I’m excited to spend my year as a Fellow at the Center for Information Technology Policy exploring and testing ideas about how broadband technology – particularly mobile wireless services – can and should be used to build strong local communities.
I have always been interested in how seemingly simple improvements to the existing way of doing something can make a big difference. As I was heading off to become an undergrad, I received a patent on new type of plastic bottle for dispensing thick liquids, such as ketchup. I figured that every extra little bit that people could get out of the bottom of ketchup, lotion, shampoo, and salad dressing bottles would save consumers a little money and add a little bit of convenience. For a variety of reasons that I’d be happy to discuss more in person, the plastic bottling industry did not shower me with royalties.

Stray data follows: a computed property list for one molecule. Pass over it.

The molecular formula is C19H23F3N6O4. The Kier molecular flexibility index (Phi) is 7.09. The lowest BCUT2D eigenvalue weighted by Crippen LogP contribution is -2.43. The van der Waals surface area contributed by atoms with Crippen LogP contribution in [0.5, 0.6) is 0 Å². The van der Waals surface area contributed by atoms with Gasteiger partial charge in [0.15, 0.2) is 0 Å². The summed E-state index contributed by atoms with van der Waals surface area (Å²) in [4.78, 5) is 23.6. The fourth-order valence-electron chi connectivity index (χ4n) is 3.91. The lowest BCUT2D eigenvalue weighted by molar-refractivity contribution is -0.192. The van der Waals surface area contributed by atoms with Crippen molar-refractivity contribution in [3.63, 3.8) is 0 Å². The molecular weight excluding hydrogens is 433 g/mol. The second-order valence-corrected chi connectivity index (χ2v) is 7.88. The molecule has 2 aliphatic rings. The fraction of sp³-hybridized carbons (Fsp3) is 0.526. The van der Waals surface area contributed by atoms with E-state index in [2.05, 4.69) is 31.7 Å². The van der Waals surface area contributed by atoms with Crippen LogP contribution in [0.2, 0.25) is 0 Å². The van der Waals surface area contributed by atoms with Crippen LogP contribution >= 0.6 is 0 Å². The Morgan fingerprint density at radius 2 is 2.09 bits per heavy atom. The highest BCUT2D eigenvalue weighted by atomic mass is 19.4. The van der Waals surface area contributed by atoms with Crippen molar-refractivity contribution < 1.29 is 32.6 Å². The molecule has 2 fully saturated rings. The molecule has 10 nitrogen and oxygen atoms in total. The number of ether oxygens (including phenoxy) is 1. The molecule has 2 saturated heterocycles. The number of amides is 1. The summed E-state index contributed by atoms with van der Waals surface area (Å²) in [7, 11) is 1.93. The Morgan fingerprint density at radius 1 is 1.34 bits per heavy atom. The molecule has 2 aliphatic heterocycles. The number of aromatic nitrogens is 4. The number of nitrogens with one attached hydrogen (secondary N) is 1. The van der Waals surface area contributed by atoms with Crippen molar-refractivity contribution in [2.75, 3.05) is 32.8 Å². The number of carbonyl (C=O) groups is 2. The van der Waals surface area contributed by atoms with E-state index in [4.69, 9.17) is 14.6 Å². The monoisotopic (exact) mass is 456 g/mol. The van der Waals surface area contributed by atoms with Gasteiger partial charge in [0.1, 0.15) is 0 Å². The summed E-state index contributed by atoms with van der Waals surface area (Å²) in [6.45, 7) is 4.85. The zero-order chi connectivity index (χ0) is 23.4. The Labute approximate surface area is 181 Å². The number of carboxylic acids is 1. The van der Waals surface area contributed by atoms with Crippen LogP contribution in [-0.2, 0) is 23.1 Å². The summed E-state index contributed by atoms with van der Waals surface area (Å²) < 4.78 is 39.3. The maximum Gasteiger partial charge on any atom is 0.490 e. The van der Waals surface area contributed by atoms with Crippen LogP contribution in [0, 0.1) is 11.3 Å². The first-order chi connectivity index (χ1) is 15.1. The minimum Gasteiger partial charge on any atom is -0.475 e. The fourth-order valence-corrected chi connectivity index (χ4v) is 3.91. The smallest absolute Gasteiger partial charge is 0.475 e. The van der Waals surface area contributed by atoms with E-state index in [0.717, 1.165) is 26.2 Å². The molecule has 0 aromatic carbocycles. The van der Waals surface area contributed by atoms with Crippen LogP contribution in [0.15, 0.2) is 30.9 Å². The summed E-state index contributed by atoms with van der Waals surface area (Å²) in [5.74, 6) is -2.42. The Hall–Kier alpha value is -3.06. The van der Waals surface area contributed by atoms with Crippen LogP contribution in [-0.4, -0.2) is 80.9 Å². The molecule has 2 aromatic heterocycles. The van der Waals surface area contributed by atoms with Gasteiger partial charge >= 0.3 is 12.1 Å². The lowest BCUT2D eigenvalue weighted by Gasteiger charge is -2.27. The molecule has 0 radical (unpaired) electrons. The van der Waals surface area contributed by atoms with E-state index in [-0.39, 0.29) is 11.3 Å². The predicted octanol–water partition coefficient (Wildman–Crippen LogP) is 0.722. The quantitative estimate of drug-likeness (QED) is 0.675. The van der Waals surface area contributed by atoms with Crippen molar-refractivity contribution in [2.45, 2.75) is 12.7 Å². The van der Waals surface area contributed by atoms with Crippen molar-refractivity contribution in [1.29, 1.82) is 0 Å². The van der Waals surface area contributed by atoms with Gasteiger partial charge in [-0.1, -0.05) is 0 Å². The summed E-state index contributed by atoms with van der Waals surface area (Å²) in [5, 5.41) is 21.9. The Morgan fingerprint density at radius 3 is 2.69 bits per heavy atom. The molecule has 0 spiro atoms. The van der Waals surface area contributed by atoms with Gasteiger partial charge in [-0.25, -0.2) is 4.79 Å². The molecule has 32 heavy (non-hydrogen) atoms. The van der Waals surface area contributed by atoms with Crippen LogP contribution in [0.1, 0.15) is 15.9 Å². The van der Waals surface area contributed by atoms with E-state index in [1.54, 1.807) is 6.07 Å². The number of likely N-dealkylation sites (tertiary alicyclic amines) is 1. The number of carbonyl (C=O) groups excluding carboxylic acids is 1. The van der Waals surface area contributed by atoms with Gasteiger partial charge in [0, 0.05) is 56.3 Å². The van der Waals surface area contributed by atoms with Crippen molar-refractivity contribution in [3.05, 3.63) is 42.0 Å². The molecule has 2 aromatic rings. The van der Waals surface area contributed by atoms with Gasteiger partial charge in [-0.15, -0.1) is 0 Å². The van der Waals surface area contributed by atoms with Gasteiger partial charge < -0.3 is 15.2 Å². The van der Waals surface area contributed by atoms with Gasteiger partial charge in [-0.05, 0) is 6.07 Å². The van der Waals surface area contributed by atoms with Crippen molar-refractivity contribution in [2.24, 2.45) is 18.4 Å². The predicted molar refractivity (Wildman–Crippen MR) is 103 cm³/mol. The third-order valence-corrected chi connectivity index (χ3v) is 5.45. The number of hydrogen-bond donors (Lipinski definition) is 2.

Nonetheless, my belief that existing technologies can be adapted and improved to better serve people’s needs persists. In addition to my work with CITP, I am Special Counsel in the Broadband Division of the Wireless Bureau at the Federal Communications Commission. The most personally meaningful role I’ve had at the FCC was being a member of the team that drafted The Information Needs of Communities report. I was focused primarily on the Wireless and Diversity chapters. This project gave me the opportunity to examine how people across the U.S. and world are adapting mobile technologies to meet their local needs and think about how government, for-profit companies and the non-profit sector can support these innovations.
In this space, over the next year, I hope to explore a variety of ideas about mobile technology, community building and civic engagement.
[Editor's note: You can read Jeff's full bio, and the bios of our other Fellows, on our CITP Fellows page.]